Growing up in Northumberland meant that many a childhood holiday of mine was spent in Scotland, and it is, to this day, one of my absolute favourite places to visit. With the breath-taking scenery of the Highlands, the cobbled wynds of the ancient cities, and the ethereal tranquillity of the great lochs, it’s no wonder it was voted the Most Beautiful Country in the World by the Rough Guide in September of this year.
And it’s not just the stunning backdrop that makes it so appealing. There’s the people, the history, the food (haggis, anyone?), not to mention the fascinating array of pubs and bars spread throughout the land. A 130km stretch of uninhabited moor, you say? Leave it to the Scots to make sure it’s equipped with a bar – and one that stocks more than 75 malts, no less.
So, in honour of St. Andrews Day and this truly wonderful part of the world, here are 10 cracking pubs in the 10 most beautiful places in Scotland, as voted for by the readers of Rough Guide.
The Ship Inn stands on the harbour at Stonehaven having been built in 1771. They stock a selection of keg beers, two guest ales and over 100 malt whiskies. The award-winning inn is just 2 miles from the stunning clifftop ruins of Dunnotar Castle which dates back to the 15th century.
The Arch Inn, overlooking Loch Broom and with magnificent views of the Fannich hills, offers a fabulous selection of local ales from the Teallach Brewery, as well as a range of Scottish malts, gin and vodka. The small fishing village of Ullapool is a popular tourist destination, with hillwalking, cruises, and even a music festival to its name.
Remember that bar in the uninhabited moor? Well it sits right here, in the Rannoch Moor Hotel! As their website states, there is “…no TV / Radio / WiFi signal and almost non-existent mobile coverage”. But they do have a fantastic selection of spirits, ales, and beers from dependant local producers. Sounds ideal to me.
Picking one pub in Edinburgh to include on this list was by far the most difficult part of writing it but here we go…Canny Mans! This free house was established in 1871 by the Kerr family and continues to be passed down through the generations. It’s a quirky place, with eccentric furnishings and a real dedication to serving great products – in fact, their Bloody Mary is legendary.
Sitting on the harbourfront in Orkney is The Ferry Inn, featured in the Good Beer Guide and a regular winner of CAMRA’s Northern Isle Pub of the Year. The bar has four hand pulls which host some great local ales and when/if the sun shines you can enjoy your pint outside while tucking into some freshly caught local seafood, straight from the barbeque!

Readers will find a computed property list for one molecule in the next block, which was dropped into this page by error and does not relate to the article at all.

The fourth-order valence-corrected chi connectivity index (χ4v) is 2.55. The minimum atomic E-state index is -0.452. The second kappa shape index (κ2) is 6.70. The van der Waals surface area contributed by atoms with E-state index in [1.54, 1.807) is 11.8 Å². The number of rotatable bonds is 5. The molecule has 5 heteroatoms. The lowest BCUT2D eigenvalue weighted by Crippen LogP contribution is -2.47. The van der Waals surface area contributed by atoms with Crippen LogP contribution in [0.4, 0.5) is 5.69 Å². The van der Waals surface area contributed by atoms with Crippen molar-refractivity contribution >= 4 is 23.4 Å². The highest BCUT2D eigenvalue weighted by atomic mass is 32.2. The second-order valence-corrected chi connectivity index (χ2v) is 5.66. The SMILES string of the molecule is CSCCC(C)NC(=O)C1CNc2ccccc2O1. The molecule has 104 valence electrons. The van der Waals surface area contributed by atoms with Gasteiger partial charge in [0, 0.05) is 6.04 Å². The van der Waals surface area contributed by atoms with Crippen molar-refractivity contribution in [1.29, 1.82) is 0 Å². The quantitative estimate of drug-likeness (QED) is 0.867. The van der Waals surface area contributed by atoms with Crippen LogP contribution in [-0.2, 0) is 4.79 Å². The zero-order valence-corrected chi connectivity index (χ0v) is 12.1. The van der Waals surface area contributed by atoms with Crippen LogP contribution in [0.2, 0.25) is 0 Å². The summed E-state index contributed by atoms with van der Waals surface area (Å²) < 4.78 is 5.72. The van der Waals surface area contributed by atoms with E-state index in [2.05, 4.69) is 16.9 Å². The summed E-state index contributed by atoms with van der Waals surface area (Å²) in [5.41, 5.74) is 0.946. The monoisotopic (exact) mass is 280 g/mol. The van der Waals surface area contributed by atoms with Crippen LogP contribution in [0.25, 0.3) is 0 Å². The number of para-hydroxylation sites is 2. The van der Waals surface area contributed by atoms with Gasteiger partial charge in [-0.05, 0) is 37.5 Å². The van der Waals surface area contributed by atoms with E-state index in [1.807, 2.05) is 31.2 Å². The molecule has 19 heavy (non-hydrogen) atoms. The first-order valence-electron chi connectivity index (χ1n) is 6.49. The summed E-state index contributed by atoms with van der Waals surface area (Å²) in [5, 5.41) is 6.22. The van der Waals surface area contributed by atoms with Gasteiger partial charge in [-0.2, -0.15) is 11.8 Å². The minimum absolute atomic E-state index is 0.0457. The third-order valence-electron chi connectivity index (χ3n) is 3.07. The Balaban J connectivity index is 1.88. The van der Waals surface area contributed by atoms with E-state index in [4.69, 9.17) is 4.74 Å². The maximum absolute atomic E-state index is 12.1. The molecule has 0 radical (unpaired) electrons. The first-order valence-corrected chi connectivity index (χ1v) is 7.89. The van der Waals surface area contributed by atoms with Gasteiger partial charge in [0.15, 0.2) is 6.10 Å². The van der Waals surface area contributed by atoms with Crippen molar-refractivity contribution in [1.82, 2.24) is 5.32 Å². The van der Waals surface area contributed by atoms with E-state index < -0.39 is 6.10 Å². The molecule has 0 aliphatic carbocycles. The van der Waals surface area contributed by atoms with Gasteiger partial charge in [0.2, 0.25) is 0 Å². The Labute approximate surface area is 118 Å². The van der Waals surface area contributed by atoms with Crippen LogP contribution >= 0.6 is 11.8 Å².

Until the late 20th centuary the Bealach na Bà was the only road linking Applecross with the rest of the country. So, what better way to celebrate conquering this mountain pass than with a pint of local ale in front of the peat burning stove at the Applecross Inn. If you’re feeling a bit peckish you could try some of their award-winning dishes of seafood and Highland game, or maybe bed down for the night in one of their sea-view rooms.
Macgochans offers its dwellers ‘top live music, local food, lazy afternoons and great craic!’, which combined with the picturesque views of the fishing port of Tobermory, sounds just perfect. The pub boasts four custom built bars, with a little bit of something for every occasion, including a fisherman’s cottage filled with various whiskies and a 250-person strong beer garden.
The gorgeous views and some proper Scottish hospitality will make you glad you came to see this stunning ancient inn on the West Highland Way. In the 300 years since The Drover’s Inn was built it has welcomed thousands of guests, including non-other than Rob Roy himself! It has quite a history, as you can imagine, and I certainly don’t have enough space to document it all here, but it is well worth a visit. If you really like it, you can even stay the night!
In the heart of Glencoe, among the mountains of the Highlands sits the Clachaig Inn. Offering a variety of ales from breweries across the Highlands and Islands of Scotland, this historic traveller’s rest has not one, not two, but three award winning bars. With the slate floors, pine panelling and a huge real fire, it would be impossible to not be tempted to drop in on a cold afternoon like today and soak up the ‘legendary’ atmosphere. They also have their own gin so, why wouldn’t you?
And finally, The Isle of Skye, the largest and northernmost of the major islands in the Inner Hebrides, was voted as the best place to visit in Scotland. Looking at the fascinating history, iconic landscapes, and miles of dramatic coastline, it’s probably one of the best places to visit full stop. And in amongst all the enchantment of Skye is the oldest pub on the island, the Stein Inn. ‘A thirsty travellers dream’ as they say, the Stein has stood since the 18th Century, surrounded by spectacular views and offering over 130 malt whiskies, it is the perfect venue to take in a sunset, something for which this stunning area is renowned.
So there you have it – the 10 places (and pubs) you must visit in the most beautiful country in the world. Creating this list actually made my heart pine for a trip – hopefully it will inspire you too!
Here’s to you, Scotland – Sláinte Mhath!